• 5. Oregon Oasis
  • Map with ocean by Oregon and Sandhills by Nebraska

    © NET Television

    In 1927, Bert leased the Sandhills ranch for four years and moved their family to be near Bert’s sister, Alice, in the beautiful Willamette Valley, north of Salem, Oregon. Another reason for the move was to send their two youngest daughters, Billie and Bertie, together to a high school that was close by.

    Forty-five-year-old Grace thought the Pacific Ocean looked like the rolling Sandhills, except it was a different color. During the years away from the demands of Sandhills ranch life, Grace enjoyed the frequent gatherings of a local quilt group. She later said, “I never had it so good.”

    An audio clip about Grace Snyder
  • DOUBLE WEDDING RING, Early 1930s

    © IQSCM #2009.032.0003

    While in Oregon, Grace wrote to her oldest daughter, Nellie,

    “. . . have started a pretty new one called the Double Wedding Ring. The rings are made of little print pieces, and I’m exchanging prints with the quilting club ladies. I want as many different pieces as I can get.”

    Later, Grace wrote, “The pieces you sent me were just what I needed to finish the Wedding Ring.”

    It is not known whether or not this is the same Double Wedding Ring quilt Grace made in Oregon, but the fabrics are clues belonging to this period. Her daughter Billie remembered this quilt as always being on Grace’s bed. Perhaps it reminded Grace of the happy years she spent in Oregon quilting with her new friends. Quilts serve as scrapbooks of memories for many quilters.

    An audio clip about Grace Snyder
  • FISHER BOY, 1937

    © Grace Snyder Descendants

    When Grace was quilting, Bert was fishing, his favorite hobby. Grace later made the Fisher Boy quilt, based on the popular Straw Hat Boy pattern. It depicts a series of young boys, each holding a fishing pole with a single fish. The exception is the lucky grandson, for whom the quilt was made, who appears in red overalls with two fish dangling from his line. During his childhood, the young boy enjoyed fishing with his grandfather, and Grace personalized the quilt to celebrate that special relationship.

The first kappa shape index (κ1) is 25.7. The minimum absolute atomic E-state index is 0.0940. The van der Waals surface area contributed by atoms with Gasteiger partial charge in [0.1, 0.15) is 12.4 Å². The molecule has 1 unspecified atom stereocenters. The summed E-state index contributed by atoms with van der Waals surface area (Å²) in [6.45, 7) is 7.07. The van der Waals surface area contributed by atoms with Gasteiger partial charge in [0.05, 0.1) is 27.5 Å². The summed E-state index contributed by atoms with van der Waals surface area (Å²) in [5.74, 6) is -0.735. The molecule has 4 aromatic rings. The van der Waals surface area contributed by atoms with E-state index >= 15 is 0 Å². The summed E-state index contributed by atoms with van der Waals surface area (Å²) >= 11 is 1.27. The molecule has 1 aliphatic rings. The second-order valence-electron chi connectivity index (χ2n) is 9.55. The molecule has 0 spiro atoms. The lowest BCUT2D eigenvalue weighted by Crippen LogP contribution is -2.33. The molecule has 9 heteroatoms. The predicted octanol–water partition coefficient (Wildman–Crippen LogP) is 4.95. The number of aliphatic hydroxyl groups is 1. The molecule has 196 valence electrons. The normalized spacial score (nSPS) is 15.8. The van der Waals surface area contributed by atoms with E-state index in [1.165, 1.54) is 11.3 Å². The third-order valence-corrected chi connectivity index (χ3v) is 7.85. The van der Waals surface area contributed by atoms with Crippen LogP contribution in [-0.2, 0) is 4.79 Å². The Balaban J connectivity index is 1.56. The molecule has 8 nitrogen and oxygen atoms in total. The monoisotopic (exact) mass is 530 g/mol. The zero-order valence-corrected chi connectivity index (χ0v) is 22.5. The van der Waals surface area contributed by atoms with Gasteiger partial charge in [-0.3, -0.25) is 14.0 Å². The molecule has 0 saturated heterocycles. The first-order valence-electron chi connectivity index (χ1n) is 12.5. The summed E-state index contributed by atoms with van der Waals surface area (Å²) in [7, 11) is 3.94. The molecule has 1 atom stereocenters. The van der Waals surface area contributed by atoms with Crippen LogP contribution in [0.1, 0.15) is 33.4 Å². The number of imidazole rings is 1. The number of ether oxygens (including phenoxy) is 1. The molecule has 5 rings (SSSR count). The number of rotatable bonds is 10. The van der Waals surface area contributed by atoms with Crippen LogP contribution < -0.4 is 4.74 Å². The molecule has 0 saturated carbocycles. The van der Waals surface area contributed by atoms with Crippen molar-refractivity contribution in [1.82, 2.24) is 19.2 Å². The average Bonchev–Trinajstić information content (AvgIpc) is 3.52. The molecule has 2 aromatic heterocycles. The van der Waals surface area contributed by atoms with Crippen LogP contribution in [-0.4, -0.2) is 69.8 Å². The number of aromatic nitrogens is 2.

Machine-pieced and hand-appliquéd, the quilt is well-loved, and the front of it has been covered in a sheer fabric to preserve the pieces and exposed batting from further deterioration. The twelve little boys are surrounded by small fabric squares from a wide variety of 1930s’ cotton fabric.

    An audio clip about Grace Snyder
  • From HOME ON THE RANGE, 1943 and FISHER BOY, 1937

    © Grace Snyder Descendants

    Embroidered representations of the Lewis and Clark Expedition, Wild Bill Hickok, and Buffalo Bill (Bert’s former employer) fill three of the corners of the Fisher Boy quilt.

    The fourth corner contains a young cowboy and cowgirl roping a seated bull. This design is very similar to the ones Grace used in Home on the Range, for another grandchild’s quilt.

    An audio clip about Grace Snyder
A piece of land used to raise animals for sale, usually cattle.
A bed covering or blanket, usually created in 3 layers: a decorative top, an interior batting made of cotton, wool, or polyester fibers for warmth, and a backing. Quilting is the process of stitching all three layers together.
Traditional 6-Step Process
  1. Select a pattern, fabrics for top and back, and interior batting.
  2. Measure and cut fabrics to the correct size to make blocks from the pattern.
  3. Piece (sew together) blocks to make a finished top layer. Add embroidered details or appliqués, if desired.
  4. Make a quilt sandwich by layering the quilt top with batting and backing, usually using a quilt frame to hold the fabrics taut.
  5. Quilt (stitch) the three layers together.
  6. Square up and trim excess batting from the edges, sew the binding to the front edges of the quilt, and then hand-stitch the binding to the backing.
Stuffing for the interior (middle layer) of the quilt to make it warmer, usually out of cotton, wool, or polyester fibers.
An appliqué that is sewn on by hand rather than by machine.
In needlework, a decorative piece of material applied over a foundation material.
Wear and tear. Because most quilts were designed to be used, frequently they become worn out, frayed, soiled, or damaged.
To sew or stitch together a quilt using a sewing machine.
Sewing together small pieces of fabric for a quilt top. Quilts usually start with a number of smaller blocks that are then sewn or "pieced" together.
A guide design or example used to help create other designs.
Sewing together small pieces of fabric for a quilt top. Quilts usually start with a number of smaller blocks that are then sewn or “pieced” together.